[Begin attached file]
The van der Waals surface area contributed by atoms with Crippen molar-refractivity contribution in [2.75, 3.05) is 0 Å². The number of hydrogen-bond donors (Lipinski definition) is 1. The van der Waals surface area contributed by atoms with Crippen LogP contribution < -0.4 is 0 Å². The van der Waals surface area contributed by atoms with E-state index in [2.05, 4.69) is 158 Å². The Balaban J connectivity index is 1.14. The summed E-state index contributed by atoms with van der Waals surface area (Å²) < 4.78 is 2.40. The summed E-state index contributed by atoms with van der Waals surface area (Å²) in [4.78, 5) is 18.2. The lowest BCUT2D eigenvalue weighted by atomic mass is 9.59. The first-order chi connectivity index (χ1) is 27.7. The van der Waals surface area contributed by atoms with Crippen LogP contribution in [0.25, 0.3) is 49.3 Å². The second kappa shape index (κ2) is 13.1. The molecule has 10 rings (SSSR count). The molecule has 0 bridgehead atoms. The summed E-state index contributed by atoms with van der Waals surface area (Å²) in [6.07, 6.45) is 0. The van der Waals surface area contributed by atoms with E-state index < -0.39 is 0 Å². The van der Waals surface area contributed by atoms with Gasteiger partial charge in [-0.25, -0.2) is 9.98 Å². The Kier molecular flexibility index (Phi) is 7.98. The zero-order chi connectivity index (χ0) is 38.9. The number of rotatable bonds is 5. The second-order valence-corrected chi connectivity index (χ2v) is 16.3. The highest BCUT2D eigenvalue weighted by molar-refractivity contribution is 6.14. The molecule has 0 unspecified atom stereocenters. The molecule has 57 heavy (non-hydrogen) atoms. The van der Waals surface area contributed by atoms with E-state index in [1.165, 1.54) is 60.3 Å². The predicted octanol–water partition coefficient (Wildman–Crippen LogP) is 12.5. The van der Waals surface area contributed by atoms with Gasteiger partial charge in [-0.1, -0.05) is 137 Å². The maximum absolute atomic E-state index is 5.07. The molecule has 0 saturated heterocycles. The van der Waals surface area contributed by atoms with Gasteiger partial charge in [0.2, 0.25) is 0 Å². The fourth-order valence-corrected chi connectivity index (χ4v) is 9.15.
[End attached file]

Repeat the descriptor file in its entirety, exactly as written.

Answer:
The van der Waals surface area contributed by atoms with Crippen molar-refractivity contribution in [2.75, 3.05) is 0 Å². The number of hydrogen-bond donors (Lipinski definition) is 1. The van der Waals surface area contributed by atoms with Crippen LogP contribution < -0.4 is 0 Å². The van der Waals surface area contributed by atoms with E-state index in [2.05, 4.69) is 158 Å². The Balaban J connectivity index is 1.14. The summed E-state index contributed by atoms with van der Waals surface area (Å²) < 4.78 is 2.40. The summed E-state index contributed by atoms with van der Waals surface area (Å²) in [4.78, 5) is 18.2. The lowest BCUT2D eigenvalue weighted by atomic mass is 9.59. The first-order chi connectivity index (χ1) is 27.7. The van der Waals surface area contributed by atoms with Crippen LogP contribution in [0.25, 0.3) is 49.3 Å². The second kappa shape index (κ2) is 13.1. The molecule has 10 rings (SSSR count). The molecule has 0 bridgehead atoms. The summed E-state index contributed by atoms with van der Waals surface area (Å²) in [6.07, 6.45) is 0. The van der Waals surface area contributed by atoms with E-state index < -0.39 is 0 Å². The van der Waals surface area contributed by atoms with Gasteiger partial charge in [-0.25, -0.2) is 9.98 Å². The Kier molecular flexibility index (Phi) is 7.98. The zero-order chi connectivity index (χ0) is 38.9. The number of rotatable bonds is 5. The second-order valence-corrected chi connectivity index (χ2v) is 16.3. The highest BCUT2D eigenvalue weighted by molar-refractivity contribution is 6.14. The molecule has 0 unspecified atom stereocenters. The molecule has 57 heavy (non-hydrogen) atoms. The van der Waals surface area contributed by atoms with E-state index in [1.165, 1.54) is 60.3 Å². The predicted octanol–water partition coefficient (Wildman–Crippen LogP) is 12.5. The van der Waals surface area contributed by atoms with Gasteiger partial charge in [-0.1, -0.05) is 137 Å². The maximum absolute atomic E-state index is 5.07. The molecule has 0 saturated heterocycles. The van der Waals surface area contributed by atoms with Gasteiger partial charge in [0.2, 0.25) is 0 Å². The fourth-order valence-corrected chi connectivity index (χ4v) is 9.15.